Taking dietary supplements won’t stop dementia, experts say
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This article was published 22/06/2019 (1448 days ago), so information in it may no longer be current.
Sales of purported brain-health supplements such as fish oil and jellyfish are expected to reach US$5.8 billion by 2023, but in a report released recently, an AARP panel of brain experts called them a huge waste of money for healthy seniors seeking to avoid or reverse dementia.
“The market is so large, they get by without rigorous documentation of the efficacy of their products,” says neurologist Ronald Petersen, director of the Mayo Clinic Alzheimer’s Disease Research Center in Rochester, Minn. He and other members of the Global Council on Brain Health do not recommend any dietary supplements to prevent, slow or reverse cognitive decline.
The authors of the report do recommend further study of supplement use for individuals who have vitamin deficiencies, says Dr. John Olichney, a neurologist who co-leads UC Davis Health’s Alzheimer’s Disease Center, and that’s exactly what his team is doing when it comes to vitamin D.
The preliminary research has shown “some tantalizing associations with cognitive decline,” he says.
It’s enough evidence that they have embarked on a randomized clinical trial.
When it comes to healthy subjects, though, Olichney is also concerned the search for a magic pill that will prevent dementia is leading people to do things that compromise their health.
“Supplements… are being taken largely without the endorsement or prescription of a doctor,” he says. “There’s a lot of unnecessary spending, and there’s also unnecessary confidence that if you take supplements, you can prevent dementia, and there aren’t high-quality randomized clinical trials showing that prevention effect empirically.”
Most people would be better off ensuring they are getting a balanced, natural-food diet rather than man-made supplementation, because people taking supplements may think they’re inoculated from a problem when in fact, they’re making a negative trade-off, he says.
While some seniors with nutritional deficiencies may benefit from the use of supplements, they are in the minority, Olichney says, noting it’s important seniors see their primary-care physicians and get the blood tests that will reveal whether they need supplements, and employ science to ensure they have adequate vitamin levels.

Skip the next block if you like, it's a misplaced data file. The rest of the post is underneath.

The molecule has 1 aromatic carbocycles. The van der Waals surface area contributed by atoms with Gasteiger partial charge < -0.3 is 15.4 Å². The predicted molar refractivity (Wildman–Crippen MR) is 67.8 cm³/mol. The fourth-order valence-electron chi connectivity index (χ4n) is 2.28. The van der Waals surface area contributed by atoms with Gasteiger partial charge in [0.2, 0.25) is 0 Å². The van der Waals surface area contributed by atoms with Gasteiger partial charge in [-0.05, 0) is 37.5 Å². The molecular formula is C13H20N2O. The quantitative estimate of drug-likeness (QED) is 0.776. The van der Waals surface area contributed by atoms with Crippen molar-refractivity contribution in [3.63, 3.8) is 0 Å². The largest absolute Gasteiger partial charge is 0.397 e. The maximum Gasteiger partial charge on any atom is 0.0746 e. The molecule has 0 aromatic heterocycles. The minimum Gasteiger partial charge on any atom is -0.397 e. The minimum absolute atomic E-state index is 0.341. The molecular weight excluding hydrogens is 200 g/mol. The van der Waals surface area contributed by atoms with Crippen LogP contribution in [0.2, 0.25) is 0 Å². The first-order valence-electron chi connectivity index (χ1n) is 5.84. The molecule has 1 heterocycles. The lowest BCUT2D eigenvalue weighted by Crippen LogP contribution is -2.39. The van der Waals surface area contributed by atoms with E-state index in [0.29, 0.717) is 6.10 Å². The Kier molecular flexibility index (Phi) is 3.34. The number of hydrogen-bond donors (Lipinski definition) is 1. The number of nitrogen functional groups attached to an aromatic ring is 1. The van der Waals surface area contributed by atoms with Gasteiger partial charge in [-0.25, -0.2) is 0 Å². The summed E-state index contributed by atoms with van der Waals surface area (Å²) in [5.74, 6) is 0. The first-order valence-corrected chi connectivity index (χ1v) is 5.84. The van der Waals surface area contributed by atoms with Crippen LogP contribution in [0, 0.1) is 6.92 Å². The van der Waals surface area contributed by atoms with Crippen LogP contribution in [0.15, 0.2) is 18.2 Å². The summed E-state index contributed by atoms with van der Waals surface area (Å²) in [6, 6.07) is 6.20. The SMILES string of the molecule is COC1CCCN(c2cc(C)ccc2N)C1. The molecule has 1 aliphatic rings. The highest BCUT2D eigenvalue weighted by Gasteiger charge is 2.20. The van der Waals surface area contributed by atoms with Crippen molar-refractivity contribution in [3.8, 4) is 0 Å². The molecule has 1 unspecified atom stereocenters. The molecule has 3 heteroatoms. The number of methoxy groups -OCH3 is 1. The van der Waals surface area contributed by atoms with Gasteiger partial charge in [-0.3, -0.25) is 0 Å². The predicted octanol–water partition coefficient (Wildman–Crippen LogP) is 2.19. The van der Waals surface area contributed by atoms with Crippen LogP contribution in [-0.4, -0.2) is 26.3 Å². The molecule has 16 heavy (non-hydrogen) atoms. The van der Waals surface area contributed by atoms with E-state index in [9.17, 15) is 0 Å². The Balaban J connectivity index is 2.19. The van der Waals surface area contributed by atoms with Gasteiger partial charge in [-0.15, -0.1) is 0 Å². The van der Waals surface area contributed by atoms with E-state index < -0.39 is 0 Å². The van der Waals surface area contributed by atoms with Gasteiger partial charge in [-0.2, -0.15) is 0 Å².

Rather than taking would-be memory enhancers, the Global Council on Brain Health recommended seniors — and indeed, everyone — take other steps to keep their brains sharp.
They stressed in a 2018 report the all-too-common western diet (high in salt, sugar, excess calories and saturated fats) leads to high blood pressure, diabetes and other conditions that not only sabotage heart health, but also undermine cognitive function.
The report guidelines are extensive, but in general, they state that if people want to nourish the brain, they should adopt healthy diets such as the Mediterranean diet; the DASH diet, more formally known as Dietary Approaches to Stop Hypertension; the Nordic diet; or the MIND diet, a combination of the Mediterranean and DASH diets.
The council also has released reports explaining why sleep, physical activity and mentally stimulating pursuits are also crucial to brain health. The physicians on the council have urged seniors to embrace mentally stimulating pursuits such as taking classes in dance, photography or a new language; practising yoga; gardening; or volunteering.
AARP’s researchers urged seniors to seek out challenging new activities that will develop new skills and introduce them to a wider social circle.
Rather than limiting yourself because of your age, the doctors say, consider your attitude toward life because that will influence whether you’re willing to look for ways to overcome physical limitations.
The Global Council on Brain Health is an independent group of scientists, doctors, scholars and policy experts from all over the world brought together by AARP.
— Sacramento Bee